We can already see the shifting market standards reflected in some of the recently published transactions. For example, the American private equity fund, Insight Partners, currently takes part in a US$35m equity financing of Bizzabo, an Israeli hi-tech company focused on innovative events and conferences organising solutions. This financing, which reportedly reflects a company value lower by 30% compared to the prior round in 2020, also includes a 3X liquidation preferences protection. This protection, which basically guarantees an investor a three-times return on its investment in case of a future exit, would have been difficult to imagine in similar investments that took place in the pro-seller investment atmosphere of the last couple of years.
Another trend that we are starting to see among our clients is an increase in the use of earn-out and similar mechanisms to determine a bigger portion of the deal consideration. This mechanism allows parties who disagree on the valuation of a company to make a portion of the consideration subject to the occurrence of future events, thus reducing the risk associated with the deal for the buyer, while allowing the seller to enjoy the future success of the business despite current market uncertainties.
Recently, we have even seen another type of M&A deal taking place, one almost unheard of in the local market: a hostile takeover attempt where Aviat Networks attempted to take over Ceragon Networks, following a 68% drop in its traded share price compared to its two-year record high. There are a few reasons why hostile takeovers in Israel are so rare, but of particular note is the structure of the Israeli capital market, which traditionally includes mostly public companies with a strong controlling shareholder, as well as a unique limitation under Israeli law which requires buyers that wish to acquire initial control in a public company to make their bid public through a ‘Special Tender Offer’. According to this procedure, the buyer’s offer must not only be addressed to the shareholders of the company in their entirety, but it also must be approved in a general meeting. This means that even if a buyer manages to find enough shareholders who are willing to sell their holdings, a majority of disagreeing shareholders could still frustrate the deal. However, the increase in IPO of tech companies without a strong controlling shareholder which we have seen in the last few years, particularly during the SPAC Spring of 2020-21, together with a sharp drop in share prices may make this type of deal more attractive in the near future, as evidenced by the on-going Ceragon Networks transaction.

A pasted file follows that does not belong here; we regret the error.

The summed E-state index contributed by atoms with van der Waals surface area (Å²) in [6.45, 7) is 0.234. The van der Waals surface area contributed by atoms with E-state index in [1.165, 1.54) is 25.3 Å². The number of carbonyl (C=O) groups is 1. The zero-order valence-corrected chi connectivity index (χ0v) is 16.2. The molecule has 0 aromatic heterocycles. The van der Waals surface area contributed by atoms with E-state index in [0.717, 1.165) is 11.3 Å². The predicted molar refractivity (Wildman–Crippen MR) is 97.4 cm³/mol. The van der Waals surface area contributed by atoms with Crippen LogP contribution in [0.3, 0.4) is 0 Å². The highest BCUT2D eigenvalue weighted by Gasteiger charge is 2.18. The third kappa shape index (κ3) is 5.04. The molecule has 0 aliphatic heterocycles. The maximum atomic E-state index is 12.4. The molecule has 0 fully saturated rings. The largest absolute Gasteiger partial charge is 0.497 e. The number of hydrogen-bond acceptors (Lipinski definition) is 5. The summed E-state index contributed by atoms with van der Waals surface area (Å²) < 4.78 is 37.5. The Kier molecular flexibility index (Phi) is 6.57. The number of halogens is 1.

Another deal of similar nature is the tender offer made by Panopto for its competitor, Israeli-founded video creation company Kaltura. It is the third tender offer Kaltura has received from Panopto in the last couple of months, which comes as no surprise as Kaltura’s shares have dropped by roughly 80% since its US$1.3bn IPO only last year.
Stock-for-stock mergers and acquisitions are also starting to gain more traction in Israel. In addition to the increase in the costs of funds, which makes cash investment more expensive, this trend may be attributed also to psychological reasons that arise from giving up equity under a low company value by investors who have not too long ago seen their stock going for much higher figures. In this sense, it is somewhat difficult to convince an investor whose stock was sold last December for US$100, to now sell it for a third the sum. But when an acquiring entity who also took a hit to its share price offers to acquire a company with a consideration consisting of shares of its own, the picture turns into a more comfortable transaction from the shareholders’ view who may consider the current situation in the capital markets to be temporary and expects the purchaser’s stock to increase in value, much like their own case.